This is the fifth in a series of blog posts I’m doing on the upcoming VS 2010 and .NET 4 release.

Today’s post covers a new “Web Development (Code Optimized)” profile option we are introducing with VS 2010 that allows you to optionally configure Visual Studio to run in an IDE layout mode that hides the WYSIWYG web designer and instead optimizes around a rich “source editing focused” tooling experience.

VS 2010 Web Profiles

When you first run VS 2010 it prompts you to select an IDE profile to use.  The profile you select will configure how tool windows are displayed/docked in the IDE by default and set the default keyboard shortcuts.  You can then customize any of these settings by using the Tools->Options menu within the IDE and then override/change them.  You can also later reset your profile and pick a different one by choosing the Tools->Import and Export Settings menu command.

One of the things you’ll notice when you run VS 2010 Beta2 for the first time is the inclusion of two “Web Development” profiles in the list of options:

0 Choose Default Environment Settings

The first “Web Development” profile option is an evolution of the existing web development profile option from VS 2008 (with some nice improvements that help improve screen real estate usage with VS 2010).  It also allows you to take advantage of all the great WYSIWYG HTML and ASP.NET Page designer improvements we’ve done with the VS 2010 release (I’ll cover these in more detail in later blog posts in this series).

The second “Web Development (Code Optimized)” profile option is a new profile we are introducing with VS 2010 that is optimized for web developers who do not want to use a WYSIWYG designer when doing their web development, and who prefer a “source only” editing experience when working on pages.  This IDE profile option hides the WYWISYG page designer tabs, and configures a default IDE layout that maximizes the amount of code that is displayed on the screen (with a minimum of toolbars and tool windows).  It still provides a full intellisense/debugging and source editor experience for pages.

Comparing the VS 2010 Web Development Profiles

You can get a sense of the difference between the two profiles by comparing screen-shots of the Visual Studio IDE layout immediately after the two different “Web Development” profiles are applied:

Screenshot of the “Web Development” Profile:

The layout below demonstrates the default IDE layout (at a 750×650 monitor resolution) when the standard “Web Development” profile is applied.  This profile is an evolution of the existing “Web Development” profile in VS 2008 and exposes design/split/source tabs within the document window of any HTML or ASP.NET page:

1 Old Profile Small IDE

Screenshot of the “Web Development (Code Optimized)” Profile:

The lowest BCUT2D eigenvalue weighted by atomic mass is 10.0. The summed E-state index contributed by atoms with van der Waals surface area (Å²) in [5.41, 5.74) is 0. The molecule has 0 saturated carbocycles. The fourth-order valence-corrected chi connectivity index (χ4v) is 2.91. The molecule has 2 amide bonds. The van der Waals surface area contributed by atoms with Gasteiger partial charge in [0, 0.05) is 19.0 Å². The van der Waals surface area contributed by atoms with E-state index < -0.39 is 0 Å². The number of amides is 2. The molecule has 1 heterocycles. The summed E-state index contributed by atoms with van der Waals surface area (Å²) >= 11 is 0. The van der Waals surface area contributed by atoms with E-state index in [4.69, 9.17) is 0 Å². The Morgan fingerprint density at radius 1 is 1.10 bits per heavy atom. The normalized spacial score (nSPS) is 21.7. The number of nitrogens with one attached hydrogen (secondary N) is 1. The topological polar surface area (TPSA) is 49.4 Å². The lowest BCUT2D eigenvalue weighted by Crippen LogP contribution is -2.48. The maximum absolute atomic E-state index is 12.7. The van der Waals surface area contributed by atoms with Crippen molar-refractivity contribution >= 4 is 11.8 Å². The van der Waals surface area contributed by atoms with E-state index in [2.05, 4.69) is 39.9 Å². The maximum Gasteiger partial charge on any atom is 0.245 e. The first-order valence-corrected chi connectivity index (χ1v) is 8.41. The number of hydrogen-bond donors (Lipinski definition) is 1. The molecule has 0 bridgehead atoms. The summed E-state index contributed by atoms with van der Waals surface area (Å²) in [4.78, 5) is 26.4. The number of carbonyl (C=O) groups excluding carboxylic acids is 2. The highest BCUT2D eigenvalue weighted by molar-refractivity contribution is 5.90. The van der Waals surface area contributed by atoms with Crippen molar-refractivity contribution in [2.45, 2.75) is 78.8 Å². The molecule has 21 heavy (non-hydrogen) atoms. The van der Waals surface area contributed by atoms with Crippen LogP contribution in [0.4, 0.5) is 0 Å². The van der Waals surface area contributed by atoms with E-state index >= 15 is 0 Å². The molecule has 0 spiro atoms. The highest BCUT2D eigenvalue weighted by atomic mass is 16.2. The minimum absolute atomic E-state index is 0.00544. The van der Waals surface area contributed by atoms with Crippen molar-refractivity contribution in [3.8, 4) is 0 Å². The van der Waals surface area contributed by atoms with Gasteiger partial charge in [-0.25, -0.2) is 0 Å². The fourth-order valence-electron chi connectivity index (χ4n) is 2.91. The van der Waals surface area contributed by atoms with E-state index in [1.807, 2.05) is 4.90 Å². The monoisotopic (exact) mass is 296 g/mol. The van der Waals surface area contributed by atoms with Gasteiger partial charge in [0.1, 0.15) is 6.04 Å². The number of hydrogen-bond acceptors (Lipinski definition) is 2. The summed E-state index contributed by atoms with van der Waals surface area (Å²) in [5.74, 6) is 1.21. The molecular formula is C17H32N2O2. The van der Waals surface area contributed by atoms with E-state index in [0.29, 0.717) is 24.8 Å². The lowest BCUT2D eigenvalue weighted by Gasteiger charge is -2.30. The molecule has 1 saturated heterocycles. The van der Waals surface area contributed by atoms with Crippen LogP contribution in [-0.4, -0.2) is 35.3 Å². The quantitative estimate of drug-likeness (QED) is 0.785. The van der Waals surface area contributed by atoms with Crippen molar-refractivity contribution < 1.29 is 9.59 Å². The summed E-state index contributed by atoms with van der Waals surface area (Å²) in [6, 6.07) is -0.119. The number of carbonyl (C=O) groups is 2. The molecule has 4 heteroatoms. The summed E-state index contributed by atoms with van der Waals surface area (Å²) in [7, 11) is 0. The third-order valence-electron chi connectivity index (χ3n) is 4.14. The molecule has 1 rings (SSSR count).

The screen-shot below demonstrates the default IDE layout (at a 750×650 monitor resolution) when the new “Web Development (Code Optimized)” profile is applied.  As you can see, the profile optimizes the screen real estate around displaying and editing code on the screen, hides all toolbars by default, and disables and hides the designer tabs within the document windows of HTML and ASP.NET pages:

2 New Profile Small IDE

Below is a screen-shot of the “code optimized” profile at a larger monitor resolution:

2 New Profile Full IDE Single File

Mixing and Matching Features

All of the different features used in both the standard “Web Development” profile and the “Web Development (code optimized)” profile are exposed via Visual Studio’s Tools->Options configuration dialog.  This means that you can start with any of the VS profiles (including the General, VB and C# profiles) and turn on or off individual features to customize the IDE layout and editing experience however you want it to be.

For example: below you can see the Tools->Options dialog checkbox to enable or disable the HTML designer (which will configure whether the Design/Split/Source tabs are shown at the bottom of each page):

0 Tools Options HTML Designer

This gives you the flexibility to customize your development experience however you want and create a personalized tooling experience optimized for you and your preferred way of doing development.

The two web development profiles that ship in the box provide two good preconfigured starting points that we think offer a nice set of defaults for a large set of the web developers out there.  You can easily choose to start with whichever one feels best to you, and optionally configure them further however you want.


We are offering the new profile simply as an option for those who prefer a source-focused web development experience. The WYSIWYG HTML/ASP.NET designer continues to be enabled by default with all the other VS 2010 profiles (just like it does with VS 2008), and we have also made a lot of improvements to it with the VS 2010 release (I’ll blog more details about these in later posts).  So don’t worry – the WYSIWYG designer definitely isn’t going away, and will continue to be enhanced and improved with each release. 

We think the new “Web Development (Code Optimized)” profile, though, is a nice new option for developers who prefer a “source editing focused” web development experience, and who do not use the WYSIWYG designer.  The profile option provides an easy way for them to hide the designer (along with its associated tool windows and toolbars) from the IDE layout and instead use a source-focused web development experience.

Hope this helps,


P.S. In addition to blogging, I have been using Twitter more recently to-do quick posts and share links.  You can follow me on Twitter at: (@scottgu is my twitter name)